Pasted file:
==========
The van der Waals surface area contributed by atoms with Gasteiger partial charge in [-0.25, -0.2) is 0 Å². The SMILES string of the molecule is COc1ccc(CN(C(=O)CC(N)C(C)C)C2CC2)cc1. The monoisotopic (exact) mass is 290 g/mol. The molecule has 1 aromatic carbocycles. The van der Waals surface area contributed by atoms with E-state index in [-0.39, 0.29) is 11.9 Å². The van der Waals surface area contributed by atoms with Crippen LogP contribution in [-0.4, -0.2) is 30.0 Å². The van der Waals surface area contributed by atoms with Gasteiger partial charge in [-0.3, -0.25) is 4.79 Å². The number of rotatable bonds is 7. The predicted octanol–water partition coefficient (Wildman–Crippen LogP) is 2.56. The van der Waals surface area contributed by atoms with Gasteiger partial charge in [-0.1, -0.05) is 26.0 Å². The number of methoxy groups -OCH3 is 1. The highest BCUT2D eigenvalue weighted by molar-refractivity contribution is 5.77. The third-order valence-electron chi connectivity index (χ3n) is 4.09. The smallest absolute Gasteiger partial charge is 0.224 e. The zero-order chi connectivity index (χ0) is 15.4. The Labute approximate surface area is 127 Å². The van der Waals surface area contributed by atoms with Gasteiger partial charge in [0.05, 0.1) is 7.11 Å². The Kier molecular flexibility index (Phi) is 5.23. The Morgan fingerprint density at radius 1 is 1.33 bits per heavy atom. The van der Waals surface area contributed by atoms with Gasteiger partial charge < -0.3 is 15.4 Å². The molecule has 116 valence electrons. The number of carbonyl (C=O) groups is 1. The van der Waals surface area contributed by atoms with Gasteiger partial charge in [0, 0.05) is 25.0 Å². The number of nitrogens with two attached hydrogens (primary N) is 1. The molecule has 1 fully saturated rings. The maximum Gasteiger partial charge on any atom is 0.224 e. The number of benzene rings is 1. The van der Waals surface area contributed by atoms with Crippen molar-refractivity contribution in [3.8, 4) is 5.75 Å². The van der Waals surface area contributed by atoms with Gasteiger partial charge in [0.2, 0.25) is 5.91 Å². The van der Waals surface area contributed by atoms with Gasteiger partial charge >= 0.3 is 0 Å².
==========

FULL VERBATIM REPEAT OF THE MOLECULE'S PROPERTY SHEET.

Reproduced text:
The van der Waals surface area contributed by atoms with Gasteiger partial charge in [-0.25, -0.2) is 0 Å². The SMILES string of the molecule is COc1ccc(CN(C(=O)CC(N)C(C)C)C2CC2)cc1. The monoisotopic (exact) mass is 290 g/mol. The molecule has 1 aromatic carbocycles. The van der Waals surface area contributed by atoms with E-state index in [-0.39, 0.29) is 11.9 Å². The van der Waals surface area contributed by atoms with Crippen LogP contribution in [-0.4, -0.2) is 30.0 Å². The van der Waals surface area contributed by atoms with Gasteiger partial charge in [-0.3, -0.25) is 4.79 Å². The number of rotatable bonds is 7. The predicted octanol–water partition coefficient (Wildman–Crippen LogP) is 2.56. The van der Waals surface area contributed by atoms with Gasteiger partial charge in [-0.1, -0.05) is 26.0 Å². The number of methoxy groups -OCH3 is 1. The highest BCUT2D eigenvalue weighted by molar-refractivity contribution is 5.77. The third-order valence-electron chi connectivity index (χ3n) is 4.09. The smallest absolute Gasteiger partial charge is 0.224 e. The zero-order chi connectivity index (χ0) is 15.4. The Labute approximate surface area is 127 Å². The van der Waals surface area contributed by atoms with Gasteiger partial charge in [0.05, 0.1) is 7.11 Å². The Kier molecular flexibility index (Phi) is 5.23. The Morgan fingerprint density at radius 1 is 1.33 bits per heavy atom. The van der Waals surface area contributed by atoms with Gasteiger partial charge < -0.3 is 15.4 Å². The molecule has 116 valence electrons. The number of carbonyl (C=O) groups is 1. The van der Waals surface area contributed by atoms with Gasteiger partial charge in [0, 0.05) is 25.0 Å². The number of nitrogens with two attached hydrogens (primary N) is 1. The molecule has 1 fully saturated rings. The maximum Gasteiger partial charge on any atom is 0.224 e. The number of benzene rings is 1. The van der Waals surface area contributed by atoms with Crippen molar-refractivity contribution in [3.8, 4) is 5.75 Å². The van der Waals surface area contributed by atoms with Gasteiger partial charge in [0.2, 0.25) is 5.91 Å². The van der Waals surface area contributed by atoms with Gasteiger partial charge >= 0.3 is 0 Å².